Listen to GWBC WBE, Jordan Lofton, Golden Source Consultants, explain the answer to this very popular question.
Welcome to Episode One of the LION’s Den: Conversations around a 21st Century approach to management and talent. In the first episode, we ask the important question: Is there a millennial crisis in the workforce? And if so, what is it, and what do we do about it?
By Erica Bracey, Business Consultant, Small Business Development Center at Georgia State University
Business owners wear lots of hats and typically find themselves spending more time working IN the business than they do working ON the business. Small business owners are often incredibly proud to report, “I am a responsible business owner and file my taxes on time every year!” However, when asked about book keeping practices and the corresponding financial statements, more often than not, that cheerful smile quickly dissolves into the proverbial ‘deer in headlights’ blank stare.
The IRS has done a great job communicating the need to report revenue and “file taxes” on an annual basis. Unfortunately, the same messaging does not exist to motivate entrepreneurs to manage business records regularly and accurately. What some small business owners fail to realize is that engaging a tax accountant to prepare an annual tax return is NOT a viable substitute for bookkeeping and maintaining good records. While business revenue and expenses are reported on the tax return, it only provides an annual snapshot of the business performance. Using reliable bookkeeping and corresponding financial reports throughout the year provides a business owner with the information and data needed to track performance, identify trends and ultimately manage the business. Taxes aren’t more important than bookkeeping or vice-versa. The bottom line is that you need BOTH!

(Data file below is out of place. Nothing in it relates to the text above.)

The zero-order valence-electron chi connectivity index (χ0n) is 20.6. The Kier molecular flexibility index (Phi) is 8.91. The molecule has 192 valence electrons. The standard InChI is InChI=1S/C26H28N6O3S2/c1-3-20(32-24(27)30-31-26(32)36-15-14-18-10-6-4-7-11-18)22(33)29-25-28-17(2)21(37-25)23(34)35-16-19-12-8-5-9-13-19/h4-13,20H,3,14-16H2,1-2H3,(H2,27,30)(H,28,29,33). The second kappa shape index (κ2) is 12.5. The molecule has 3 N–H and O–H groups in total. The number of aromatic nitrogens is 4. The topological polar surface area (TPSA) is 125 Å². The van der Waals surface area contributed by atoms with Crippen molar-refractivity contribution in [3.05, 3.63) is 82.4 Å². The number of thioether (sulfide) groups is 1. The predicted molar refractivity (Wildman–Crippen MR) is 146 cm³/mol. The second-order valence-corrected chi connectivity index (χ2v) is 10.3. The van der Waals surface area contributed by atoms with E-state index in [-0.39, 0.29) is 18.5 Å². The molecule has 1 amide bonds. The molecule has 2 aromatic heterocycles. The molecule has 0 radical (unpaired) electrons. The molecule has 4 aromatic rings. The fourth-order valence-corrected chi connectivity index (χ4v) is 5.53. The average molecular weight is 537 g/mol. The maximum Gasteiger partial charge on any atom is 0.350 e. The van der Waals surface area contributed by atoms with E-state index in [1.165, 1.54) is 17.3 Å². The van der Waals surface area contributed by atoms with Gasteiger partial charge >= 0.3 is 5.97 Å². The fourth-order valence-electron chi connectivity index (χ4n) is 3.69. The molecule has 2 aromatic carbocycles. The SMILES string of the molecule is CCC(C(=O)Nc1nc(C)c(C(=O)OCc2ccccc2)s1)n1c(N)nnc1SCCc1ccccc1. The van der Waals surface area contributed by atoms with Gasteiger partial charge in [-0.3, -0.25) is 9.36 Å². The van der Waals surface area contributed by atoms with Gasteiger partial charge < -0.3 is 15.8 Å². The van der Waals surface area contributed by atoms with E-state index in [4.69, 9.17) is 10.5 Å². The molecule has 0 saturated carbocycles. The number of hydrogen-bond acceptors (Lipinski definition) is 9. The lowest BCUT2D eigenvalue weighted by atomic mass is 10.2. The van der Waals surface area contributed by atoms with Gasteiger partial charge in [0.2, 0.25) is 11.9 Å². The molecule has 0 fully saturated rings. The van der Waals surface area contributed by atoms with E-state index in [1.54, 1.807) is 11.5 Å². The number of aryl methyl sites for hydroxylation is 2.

Five solid reasons business owners need bookkeeping during the year.
1) Monthly statements provide timely business information
2) Profits need to be managed MONTHLY not annually
3) Monitoring Cash Flow is critical to business success
4) Benchmarking – in both business and life the saying is true, “You can’t know where you are going if you don’t know where you’ve been.”
5) Being “Bankable” – Current financial statements are the first items requested with the loan application and set the tone for the entire loan process.
This Month in the WBENC President’s Report
In this issue, Pamela Prince-Eason, WBENC President and CEO, not only welcomes new leaders to the WBENC Board, but also announces the launch of the WBENC blog.
Turning Your Socializing into Profitable Relationships
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Across the globe Women Owned businesses supply an incredible range of products sold in retail stores everywhere. Women Owned is an initiative to enable consumers to identify those products created by Women Owned businesses during their shopping experience. Any product that bears the Women Owned logo is produced by a company that is owned and operated by a woman or women, as certified by the Women’s Business Enterprise National Council (WBENC) in the United States and WEConnect International globally.
The logo launched in June 2014 and has steadily gained recognition. Look for the logo in a variety of retail stores across the nation.
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How to Avoid Holiday Party Missteps and Keep Your Focus on Professionalism During the Festive Season
The holiday season means holiday parties. “Employees at all levels get excited about the holidays and all the different functions that are a part of the season,” states Pamela Eyring, president and owner of The Protocol School of Washington. “But, at the same time, they might relax and lose their focus on professionalism.”